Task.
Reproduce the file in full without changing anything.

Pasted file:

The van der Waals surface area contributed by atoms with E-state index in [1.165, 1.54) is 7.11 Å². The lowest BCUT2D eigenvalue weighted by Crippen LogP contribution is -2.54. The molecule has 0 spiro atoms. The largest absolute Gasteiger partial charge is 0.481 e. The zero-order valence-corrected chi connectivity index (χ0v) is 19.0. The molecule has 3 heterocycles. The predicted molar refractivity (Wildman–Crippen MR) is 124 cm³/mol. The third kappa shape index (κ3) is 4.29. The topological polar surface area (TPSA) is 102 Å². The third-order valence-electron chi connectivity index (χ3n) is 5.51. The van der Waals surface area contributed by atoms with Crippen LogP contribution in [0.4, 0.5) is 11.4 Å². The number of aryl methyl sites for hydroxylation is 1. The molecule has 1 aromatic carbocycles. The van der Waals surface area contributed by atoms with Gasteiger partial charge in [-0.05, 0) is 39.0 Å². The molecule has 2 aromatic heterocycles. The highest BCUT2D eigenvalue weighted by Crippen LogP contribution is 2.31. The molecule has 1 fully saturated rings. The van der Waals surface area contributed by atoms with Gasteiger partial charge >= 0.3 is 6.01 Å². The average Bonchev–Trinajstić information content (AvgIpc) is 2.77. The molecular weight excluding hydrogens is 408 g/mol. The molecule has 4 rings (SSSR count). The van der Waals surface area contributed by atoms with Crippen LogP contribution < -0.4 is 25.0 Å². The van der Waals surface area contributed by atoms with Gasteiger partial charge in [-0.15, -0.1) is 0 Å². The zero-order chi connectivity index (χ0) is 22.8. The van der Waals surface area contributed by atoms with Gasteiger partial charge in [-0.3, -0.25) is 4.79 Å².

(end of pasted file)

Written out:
The van der Waals surface area contributed by atoms with E-state index in [1.165, 1.54) is 7.11 Å². The lowest BCUT2D eigenvalue weighted by Crippen LogP contribution is -2.54. The molecule has 0 spiro atoms. The largest absolute Gasteiger partial charge is 0.481 e. The zero-order valence-corrected chi connectivity index (χ0v) is 19.0. The molecule has 3 heterocycles. The predicted molar refractivity (Wildman–Crippen MR) is 124 cm³/mol. The third kappa shape index (κ3) is 4.29. The topological polar surface area (TPSA) is 102 Å². The third-order valence-electron chi connectivity index (χ3n) is 5.51. The van der Waals surface area contributed by atoms with Crippen LogP contribution in [0.4, 0.5) is 11.4 Å². The number of aryl methyl sites for hydroxylation is 1. The molecule has 1 aromatic carbocycles. The van der Waals surface area contributed by atoms with Gasteiger partial charge in [-0.05, 0) is 39.0 Å². The molecule has 2 aromatic heterocycles. The highest BCUT2D eigenvalue weighted by Crippen LogP contribution is 2.31. The molecule has 1 fully saturated rings. The van der Waals surface area contributed by atoms with Gasteiger partial charge >= 0.3 is 6.01 Å². The average Bonchev–Trinajstić information content (AvgIpc) is 2.77. The molecular weight excluding hydrogens is 408 g/mol. The molecule has 4 rings (SSSR count). The van der Waals surface area contributed by atoms with Crippen LogP contribution < -0.4 is 25.0 Å². The van der Waals surface area contributed by atoms with Gasteiger partial charge in [-0.15, -0.1) is 0 Å². The zero-order chi connectivity index (χ0) is 22.8. The van der Waals surface area contributed by atoms with Gasteiger partial charge in [-0.3, -0.25) is 4.79 Å².